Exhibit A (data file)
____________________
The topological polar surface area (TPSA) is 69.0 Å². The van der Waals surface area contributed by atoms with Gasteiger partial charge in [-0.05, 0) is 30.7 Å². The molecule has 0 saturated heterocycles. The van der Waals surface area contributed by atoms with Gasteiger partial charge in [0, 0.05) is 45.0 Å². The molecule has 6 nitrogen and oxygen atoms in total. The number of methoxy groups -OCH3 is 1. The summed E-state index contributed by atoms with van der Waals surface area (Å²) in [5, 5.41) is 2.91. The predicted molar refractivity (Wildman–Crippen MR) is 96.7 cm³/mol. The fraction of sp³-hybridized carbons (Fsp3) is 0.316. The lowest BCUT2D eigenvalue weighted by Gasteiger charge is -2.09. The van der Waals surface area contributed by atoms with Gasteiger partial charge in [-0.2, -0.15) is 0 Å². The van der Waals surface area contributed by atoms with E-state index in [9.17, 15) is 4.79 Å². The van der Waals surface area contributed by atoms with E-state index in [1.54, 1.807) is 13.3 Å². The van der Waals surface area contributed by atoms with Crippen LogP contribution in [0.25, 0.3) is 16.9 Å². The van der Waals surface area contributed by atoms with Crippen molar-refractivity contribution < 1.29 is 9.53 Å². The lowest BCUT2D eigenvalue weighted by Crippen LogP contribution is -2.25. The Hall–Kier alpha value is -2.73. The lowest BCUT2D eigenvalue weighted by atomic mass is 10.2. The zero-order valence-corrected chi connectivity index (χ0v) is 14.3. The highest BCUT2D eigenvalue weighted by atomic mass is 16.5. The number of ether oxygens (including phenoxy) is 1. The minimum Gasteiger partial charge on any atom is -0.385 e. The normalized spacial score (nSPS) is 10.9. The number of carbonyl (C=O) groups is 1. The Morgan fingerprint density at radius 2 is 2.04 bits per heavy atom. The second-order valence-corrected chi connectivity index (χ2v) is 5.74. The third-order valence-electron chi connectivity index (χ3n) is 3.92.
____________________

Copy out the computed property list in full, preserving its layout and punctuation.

The topological polar surface area (TPSA) is 69.0 Å². The van der Waals surface area contributed by atoms with Gasteiger partial charge in [-0.05, 0) is 30.7 Å². The molecule has 0 saturated heterocycles. The van der Waals surface area contributed by atoms with Gasteiger partial charge in [0, 0.05) is 45.0 Å². The molecule has 6 nitrogen and oxygen atoms in total. The number of methoxy groups -OCH3 is 1. The summed E-state index contributed by atoms with van der Waals surface area (Å²) in [5, 5.41) is 2.91. The predicted molar refractivity (Wildman–Crippen MR) is 96.7 cm³/mol. The fraction of sp³-hybridized carbons (Fsp3) is 0.316. The lowest BCUT2D eigenvalue weighted by Gasteiger charge is -2.09. The van der Waals surface area contributed by atoms with Gasteiger partial charge in [-0.2, -0.15) is 0 Å². The van der Waals surface area contributed by atoms with E-state index in [9.17, 15) is 4.79 Å². The van der Waals surface area contributed by atoms with E-state index in [1.54, 1.807) is 13.3 Å². The van der Waals surface area contributed by atoms with Crippen LogP contribution in [0.25, 0.3) is 16.9 Å². The van der Waals surface area contributed by atoms with Crippen molar-refractivity contribution < 1.29 is 9.53 Å². The lowest BCUT2D eigenvalue weighted by Crippen LogP contribution is -2.25. The Hall–Kier alpha value is -2.73. The lowest BCUT2D eigenvalue weighted by atomic mass is 10.2. The zero-order valence-corrected chi connectivity index (χ0v) is 14.3. The highest BCUT2D eigenvalue weighted by atomic mass is 16.5. The number of ether oxygens (including phenoxy) is 1. The minimum Gasteiger partial charge on any atom is -0.385 e. The normalized spacial score (nSPS) is 10.9. The number of carbonyl (C=O) groups is 1. The Morgan fingerprint density at radius 2 is 2.04 bits per heavy atom. The second-order valence-corrected chi connectivity index (χ2v) is 5.74. The third-order valence-electron chi connectivity index (χ3n) is 3.92.